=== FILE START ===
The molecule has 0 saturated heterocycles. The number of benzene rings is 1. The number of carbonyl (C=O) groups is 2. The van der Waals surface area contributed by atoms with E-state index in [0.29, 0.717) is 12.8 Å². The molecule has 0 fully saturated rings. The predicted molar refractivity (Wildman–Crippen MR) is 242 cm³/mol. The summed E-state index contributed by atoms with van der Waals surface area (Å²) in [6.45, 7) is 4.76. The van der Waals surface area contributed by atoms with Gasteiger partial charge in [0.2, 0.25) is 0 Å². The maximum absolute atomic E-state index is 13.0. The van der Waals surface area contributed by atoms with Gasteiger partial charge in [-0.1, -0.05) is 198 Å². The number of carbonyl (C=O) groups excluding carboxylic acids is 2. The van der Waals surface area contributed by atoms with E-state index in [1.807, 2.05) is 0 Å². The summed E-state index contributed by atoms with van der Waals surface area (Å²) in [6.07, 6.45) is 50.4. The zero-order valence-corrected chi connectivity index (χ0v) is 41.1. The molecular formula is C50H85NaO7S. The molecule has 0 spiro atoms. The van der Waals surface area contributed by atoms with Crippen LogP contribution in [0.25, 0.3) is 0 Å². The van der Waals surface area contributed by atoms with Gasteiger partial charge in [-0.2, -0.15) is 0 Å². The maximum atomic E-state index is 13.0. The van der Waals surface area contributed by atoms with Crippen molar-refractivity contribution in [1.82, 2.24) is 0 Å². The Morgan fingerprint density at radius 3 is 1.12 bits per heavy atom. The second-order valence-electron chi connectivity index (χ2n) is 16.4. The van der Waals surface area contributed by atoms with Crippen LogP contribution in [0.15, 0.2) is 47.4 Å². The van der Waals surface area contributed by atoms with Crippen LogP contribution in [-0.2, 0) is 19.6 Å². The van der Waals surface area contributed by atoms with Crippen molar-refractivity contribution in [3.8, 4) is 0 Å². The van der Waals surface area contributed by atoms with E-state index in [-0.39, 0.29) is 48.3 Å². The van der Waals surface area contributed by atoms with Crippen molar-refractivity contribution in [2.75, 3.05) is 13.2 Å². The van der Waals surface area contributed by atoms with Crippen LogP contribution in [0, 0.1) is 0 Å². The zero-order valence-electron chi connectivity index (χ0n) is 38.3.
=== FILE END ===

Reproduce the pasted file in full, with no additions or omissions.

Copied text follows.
The molecule has 0 saturated heterocycles. The number of benzene rings is 1. The number of carbonyl (C=O) groups is 2. The van der Waals surface area contributed by atoms with E-state index in [0.29, 0.717) is 12.8 Å². The molecule has 0 fully saturated rings. The predicted molar refractivity (Wildman–Crippen MR) is 242 cm³/mol. The summed E-state index contributed by atoms with van der Waals surface area (Å²) in [6.45, 7) is 4.76. The van der Waals surface area contributed by atoms with Gasteiger partial charge in [0.2, 0.25) is 0 Å². The maximum absolute atomic E-state index is 13.0. The van der Waals surface area contributed by atoms with Gasteiger partial charge in [-0.1, -0.05) is 198 Å². The number of carbonyl (C=O) groups excluding carboxylic acids is 2. The van der Waals surface area contributed by atoms with E-state index in [1.807, 2.05) is 0 Å². The summed E-state index contributed by atoms with van der Waals surface area (Å²) in [6.07, 6.45) is 50.4. The zero-order valence-corrected chi connectivity index (χ0v) is 41.1. The molecular formula is C50H85NaO7S. The molecule has 0 spiro atoms. The van der Waals surface area contributed by atoms with Crippen LogP contribution in [0.25, 0.3) is 0 Å². The van der Waals surface area contributed by atoms with Gasteiger partial charge in [-0.2, -0.15) is 0 Å². The maximum atomic E-state index is 13.0. The van der Waals surface area contributed by atoms with Crippen molar-refractivity contribution in [1.82, 2.24) is 0 Å². The Morgan fingerprint density at radius 3 is 1.12 bits per heavy atom. The second-order valence-electron chi connectivity index (χ2n) is 16.4. The van der Waals surface area contributed by atoms with Crippen LogP contribution in [0.15, 0.2) is 47.4 Å². The van der Waals surface area contributed by atoms with Crippen LogP contribution in [-0.2, 0) is 19.6 Å². The van der Waals surface area contributed by atoms with Crippen molar-refractivity contribution in [3.8, 4) is 0 Å². The van der Waals surface area contributed by atoms with E-state index in [-0.39, 0.29) is 48.3 Å². The van der Waals surface area contributed by atoms with Crippen molar-refractivity contribution in [2.75, 3.05) is 13.2 Å². The van der Waals surface area contributed by atoms with Crippen LogP contribution in [0, 0.1) is 0 Å². The zero-order valence-electron chi connectivity index (χ0n) is 38.3.